Labour opts for re-nationalizing UK’s railways

It has been known for a while that the UK government wants more control over rail transport, but if it depends on the opposition Labour Party, that will effectively come about when it returns to power. So write British media such as The Guardian and the BBC.

If Labour is again in government, it wants to nationalize the entire UK train network within five years, with a pledge to guarantee the cheapest fares as part of “the biggest reform of our railways for a generation.”

Public discontent

That the plans are surfacing just now is no coincidence. During the May Bank Holiday, staff at 16 train companies in the UK will take part in rolling one-day walkouts between May 7 and 9, affecting pay and working conditions. Add that in the last 12 months, 33% of UK trains have failed to arrive on time, and one in 30 trains has been canceled, and you get a picture of why public discontent with Britain’s railways has been stretched to the limit.

Opposition Labour is now throwing more fuel on the fire over the debate on the impact of privatizing Britain’s railways. Should it come back to power at the next election, which must be held no later than 28 January 2025, it will ensure that all passenger railways return to national ownership under Great British Railways once the contracts with private operators have ended.

However, Labour would still allow privately funded “Open Access operators,” such as Hull Trains and Limo, to continue. Open Access operators currently run a relatively small number of services and often compete with franchised operators.

Nationalizing rail transport companies or rolling stock companies is not part of the plans.

Automatic refund for delays

Furthermore, Labour wants to cut waste and claw back shareholder dividends, saving 2,2 billion pounds yearly. It also wants to set up a watchdog, the Passenger Standards Authority, and promises passengers ticket guarantees at the best price, an automatic refund for delays, digital season tickets, and improved internet connections across the network.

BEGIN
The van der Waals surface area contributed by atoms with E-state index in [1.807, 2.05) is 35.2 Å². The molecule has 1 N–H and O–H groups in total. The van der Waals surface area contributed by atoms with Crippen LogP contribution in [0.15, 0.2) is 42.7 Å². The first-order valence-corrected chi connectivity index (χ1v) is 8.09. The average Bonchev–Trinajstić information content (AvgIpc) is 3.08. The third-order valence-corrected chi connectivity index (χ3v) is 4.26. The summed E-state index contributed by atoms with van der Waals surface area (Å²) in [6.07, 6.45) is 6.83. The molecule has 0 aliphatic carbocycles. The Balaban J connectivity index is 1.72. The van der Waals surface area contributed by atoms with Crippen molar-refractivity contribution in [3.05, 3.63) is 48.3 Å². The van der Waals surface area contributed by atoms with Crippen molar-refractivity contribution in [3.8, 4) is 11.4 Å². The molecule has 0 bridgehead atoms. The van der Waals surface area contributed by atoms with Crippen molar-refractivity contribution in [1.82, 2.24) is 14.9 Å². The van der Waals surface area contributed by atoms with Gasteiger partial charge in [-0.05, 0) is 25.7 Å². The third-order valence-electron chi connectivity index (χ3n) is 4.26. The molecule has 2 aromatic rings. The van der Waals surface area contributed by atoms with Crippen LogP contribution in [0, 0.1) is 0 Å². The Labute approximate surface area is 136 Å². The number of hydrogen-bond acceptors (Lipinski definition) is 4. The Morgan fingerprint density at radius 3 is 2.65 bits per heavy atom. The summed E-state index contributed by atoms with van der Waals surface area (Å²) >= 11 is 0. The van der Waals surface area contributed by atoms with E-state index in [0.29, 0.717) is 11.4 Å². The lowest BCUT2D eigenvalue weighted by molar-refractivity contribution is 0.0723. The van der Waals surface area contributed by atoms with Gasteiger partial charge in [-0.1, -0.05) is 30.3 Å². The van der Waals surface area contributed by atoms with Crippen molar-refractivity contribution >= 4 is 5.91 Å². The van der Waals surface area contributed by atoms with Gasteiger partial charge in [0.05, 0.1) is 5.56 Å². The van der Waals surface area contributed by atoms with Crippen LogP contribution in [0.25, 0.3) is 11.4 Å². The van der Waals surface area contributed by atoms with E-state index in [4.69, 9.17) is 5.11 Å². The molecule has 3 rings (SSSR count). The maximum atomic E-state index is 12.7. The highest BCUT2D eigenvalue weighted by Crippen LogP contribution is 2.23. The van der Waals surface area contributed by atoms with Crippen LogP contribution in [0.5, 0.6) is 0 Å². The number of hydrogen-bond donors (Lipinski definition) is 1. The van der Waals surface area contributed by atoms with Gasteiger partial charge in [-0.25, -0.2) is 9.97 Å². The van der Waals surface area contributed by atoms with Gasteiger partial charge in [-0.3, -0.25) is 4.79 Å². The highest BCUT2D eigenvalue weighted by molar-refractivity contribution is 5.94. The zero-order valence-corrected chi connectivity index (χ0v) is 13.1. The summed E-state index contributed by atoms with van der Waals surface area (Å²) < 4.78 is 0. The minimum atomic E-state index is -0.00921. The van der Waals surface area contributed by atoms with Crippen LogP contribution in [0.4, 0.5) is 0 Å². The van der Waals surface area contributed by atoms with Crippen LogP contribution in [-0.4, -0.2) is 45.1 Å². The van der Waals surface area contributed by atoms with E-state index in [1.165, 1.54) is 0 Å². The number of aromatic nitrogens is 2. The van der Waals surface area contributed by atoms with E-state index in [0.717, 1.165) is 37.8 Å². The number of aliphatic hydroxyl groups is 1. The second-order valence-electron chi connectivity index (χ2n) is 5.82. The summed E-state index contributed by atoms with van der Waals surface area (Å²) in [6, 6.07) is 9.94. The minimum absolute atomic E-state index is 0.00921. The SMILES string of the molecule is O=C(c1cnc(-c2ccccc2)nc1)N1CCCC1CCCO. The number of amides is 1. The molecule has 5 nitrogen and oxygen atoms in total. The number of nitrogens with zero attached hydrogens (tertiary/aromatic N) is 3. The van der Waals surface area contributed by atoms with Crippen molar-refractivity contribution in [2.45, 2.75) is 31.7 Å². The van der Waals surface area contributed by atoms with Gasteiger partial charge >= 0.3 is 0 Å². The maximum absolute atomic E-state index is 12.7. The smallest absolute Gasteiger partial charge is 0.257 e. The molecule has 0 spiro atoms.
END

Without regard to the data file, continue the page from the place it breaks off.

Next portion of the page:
“It is passengers who pay the price, through being stranded because of cancellations, through being unable to work as they travel because there’s no internet, through overcrowded and unpleasant trains,” as shadow transport secretary Louise Haigh, known as one of the most left-wing remains members of the shadow cabinet with close links to the unions, is quoted in The Guardian.

British shadow transport secretary Louise Haigh/Labour


Current Minister of Transport Huw Merriman has dismissed Labour’s plans as “pointless” and “unfunded.” “They don’t have a plan to pay for the bill attached to their rail nationalization,” he said to the BBC. “Without a plan to pay for this, it means one thing: taxes will rise on hard-working people.”

In contrast, various rail industry figures reacted positively to Labour’s plans. However, private rail companies were dismayed by the news that train operating contracts would be returned to public hands once the contracts were expended. They argue that nationalization is a political rather than a practical solution which will increase costs over time.

Massive growth vs lower punctuality

The British railway system was first nationalized in 1948 and then reprivatized in 1993, a process that was largely completed by 1997. Ownership has always been hotly contested. On the one hand, the British railway has seen a massive growth in rail usage since it was privately owned; on the other hand, it also received a lot of criticism because of higher fares, lower punctuality, and increased rail subsidies (11 billion pounds for 2022-2023).

Four significant operators, including TransPennine Express, have also been taken under public control and run by the government’s Operator of Last Resort model.

The current conservative Rishi Sunak government has promised to set up a new public sector body, the Great British Railways, responsible for rail infrastructure and awarding contracts to private companies.

According to the BBC, the plans were initially announced in 2021 but have been delayed. Although a draft bill to implement the proposal has been published, it is unlikely to become law before the general election expected this year.

Moreover, the current  ‘troubles’ at the Litchurch Lane rolling stock facility and the cancellation of the northern section of the HS2 high-speed rail project have cast a dark shadow over the UK train manufacturing sector.


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